‘I Don’t Plan on Returning to Bitcoin’ Says Early Developer Mike Hearn
Mike Hearn, a developer whose early work in Bitcoin was instrumental in driving adoption for less technical users, has said he doesn’t intend to return to the project — even post-Bitcoin Cash (BCH). The Corda distributed ledger project he leads for R3 more accurately reflects his more radical vision for a world of decentralized, peer-to-peer applications, he said, free of Bitcoin’s ideological battles and time constraints.
Hearn, a confidant of Satoshi Nakamoto (though the two never met in person), was responsible for key early-stage Bitcoin projects like bitcoinj (the first Java library) and the popular MultiBit desktop wallet.
He also worked with Bitcoin developers Gavin Andresen and Matt Corrallo on other enhancements, with developed (with Andresen) the first popular alternative node software (Bitcoin XT) and pioneered the concept of smart contracts.
After taking a stance against the “small blockers” in Bitcoin’s years-long scaling war, Hearn infamously “rage quit” the project with a widely-covered 2016 article that claimed he’d sold all his BTC, and called Bitcoin a “failed experiment”.
Might Hearn Return for a Large-Block Bitcoin?
Given the August 1st hard fork that created Bitcoin Cash and drew the interest of a number of Bitcoin OGs like Andresen and Craig Wright, many speculated Hearn might consider returning also.
However like his friend Satoshi, Hearn has now… moved on to other things.
“The most common question I’m asked is whether I’d come back and work on Bitcoin again. The obvious followup question is – come back and work on what?” Hearn wrote in his introduction to a Reddit ask-me-anything (AMA) session earlier today.
“If you want to see some of the ideas I’d have been exploring if things had worked out differently, go read the Corda tech white paper.”
BCH Not Radical Enough
Hearn said Bitcoin Cash was “nowhere near radical enough”, and questioned its continued use of proof-of-work mining and old-fashioned Script commands. BCH “strongly resembles the Bitcoin community of 2014. This is not good,” he said, hinting it should be way past that stage by now.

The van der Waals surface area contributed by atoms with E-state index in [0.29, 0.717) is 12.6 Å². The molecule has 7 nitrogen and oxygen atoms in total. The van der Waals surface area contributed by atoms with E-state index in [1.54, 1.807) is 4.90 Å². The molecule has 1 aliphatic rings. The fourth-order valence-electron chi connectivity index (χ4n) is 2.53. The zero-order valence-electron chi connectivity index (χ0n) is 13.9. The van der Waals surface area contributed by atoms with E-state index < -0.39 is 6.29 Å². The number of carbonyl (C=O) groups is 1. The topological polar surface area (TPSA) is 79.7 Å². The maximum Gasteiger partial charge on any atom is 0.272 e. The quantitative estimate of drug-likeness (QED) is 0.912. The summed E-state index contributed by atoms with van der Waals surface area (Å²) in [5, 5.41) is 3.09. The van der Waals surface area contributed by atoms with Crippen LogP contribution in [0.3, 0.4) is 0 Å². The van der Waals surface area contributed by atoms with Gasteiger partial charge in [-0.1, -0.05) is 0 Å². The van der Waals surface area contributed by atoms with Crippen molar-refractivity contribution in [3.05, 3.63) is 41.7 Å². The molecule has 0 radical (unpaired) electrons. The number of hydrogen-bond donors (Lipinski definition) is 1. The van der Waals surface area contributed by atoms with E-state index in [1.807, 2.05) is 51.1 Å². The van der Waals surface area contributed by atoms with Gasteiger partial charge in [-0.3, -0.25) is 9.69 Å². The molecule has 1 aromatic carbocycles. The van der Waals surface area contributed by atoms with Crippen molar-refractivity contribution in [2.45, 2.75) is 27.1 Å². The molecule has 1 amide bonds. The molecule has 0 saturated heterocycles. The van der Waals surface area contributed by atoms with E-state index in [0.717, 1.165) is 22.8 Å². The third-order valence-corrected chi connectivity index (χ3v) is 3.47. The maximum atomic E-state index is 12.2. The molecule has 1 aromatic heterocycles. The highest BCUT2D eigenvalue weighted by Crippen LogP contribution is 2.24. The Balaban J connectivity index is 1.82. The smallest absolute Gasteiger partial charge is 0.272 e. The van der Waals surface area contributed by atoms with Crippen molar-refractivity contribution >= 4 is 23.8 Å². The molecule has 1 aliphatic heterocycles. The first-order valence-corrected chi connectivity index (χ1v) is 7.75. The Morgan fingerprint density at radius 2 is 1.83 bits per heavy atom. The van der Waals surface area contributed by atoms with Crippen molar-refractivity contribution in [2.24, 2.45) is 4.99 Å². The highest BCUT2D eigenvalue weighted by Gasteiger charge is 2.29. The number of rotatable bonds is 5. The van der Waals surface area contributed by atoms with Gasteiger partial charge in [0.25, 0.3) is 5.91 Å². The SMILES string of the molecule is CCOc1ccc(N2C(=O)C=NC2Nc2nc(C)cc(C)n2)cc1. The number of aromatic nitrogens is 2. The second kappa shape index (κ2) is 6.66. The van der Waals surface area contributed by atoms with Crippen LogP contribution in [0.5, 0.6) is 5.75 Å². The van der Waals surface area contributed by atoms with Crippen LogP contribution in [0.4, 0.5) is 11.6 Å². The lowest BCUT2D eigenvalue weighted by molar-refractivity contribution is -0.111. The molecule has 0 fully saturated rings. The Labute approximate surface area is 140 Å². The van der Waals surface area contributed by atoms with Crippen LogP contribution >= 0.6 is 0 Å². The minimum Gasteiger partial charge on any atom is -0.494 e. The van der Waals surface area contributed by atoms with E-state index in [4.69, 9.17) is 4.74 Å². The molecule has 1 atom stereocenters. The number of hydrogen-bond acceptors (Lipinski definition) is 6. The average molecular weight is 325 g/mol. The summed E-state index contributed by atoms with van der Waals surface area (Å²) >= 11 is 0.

Corda is a network similar in ideals to Bitcoin, but is capable of transferring all manner of data structures and digital assets rather than just currency, as well as record the changing state of those structures over time — e.g: contracts, loans, orders. Hearn claimed it offers better privacy features, improved scalability, and can accommodate extra layers and decentralized applications more easily via its “flow framework” of communicating with the main transaction chain.
Many questions on the AMA concerned Bitcoin Cash and the scaling debate, which Hearn was happy to accommodate. Bitcoin needs a better governance model to make key decisions, and hard-forking shouldn’t be used as a mechanism to make those decisions, he said.
While a planned hard fork for BCH next month isn’t likely to be controversial, there’s bound to be a split in opinions at some point in the future — and dissenting groups may be subject to all manner of attacks to enforce a point of view.
“Blockstream successfully took over Bitcoin Core and expelled anyone who opposed them,” he said, with Bitcoin XT nodes subject to regular DDoS attacks and supporters censored in online forums.
Very Different Ideas for Decentralized Assets
Hearn’s declaration of commitment to Corda, and the departure from mere cryptocurrency it represents, may dash the hopes of some BCH fans who wanted to see former developers reunite for the cause.
Corda’s purpose and functionality is radically different to Bitcoin — with no POW, mass transaction broadcasts or mining, and more formalized decision-making processes over Bitcoin’s relative anarchy.
It’s also a product of R3, a corporation many in the crypto community see (perhaps unfairly) as a bogeyman focused on developing blockchain-like networks for banks rather than saving the world.
But Hearn’s vision has definitely shifted away from payment methods, and has explored new perspectives in almost every aspect of the network — from verification techniques to governance and security. Whether you agree with that vision or not, it’s interesting to see where one of Bitcoin’s original thinkers has gone in the years since those early discussions.
What do you think of Mike Hearn’s latest comments and projects? Feel free to comment below.
Images via Mike Hearn, R3
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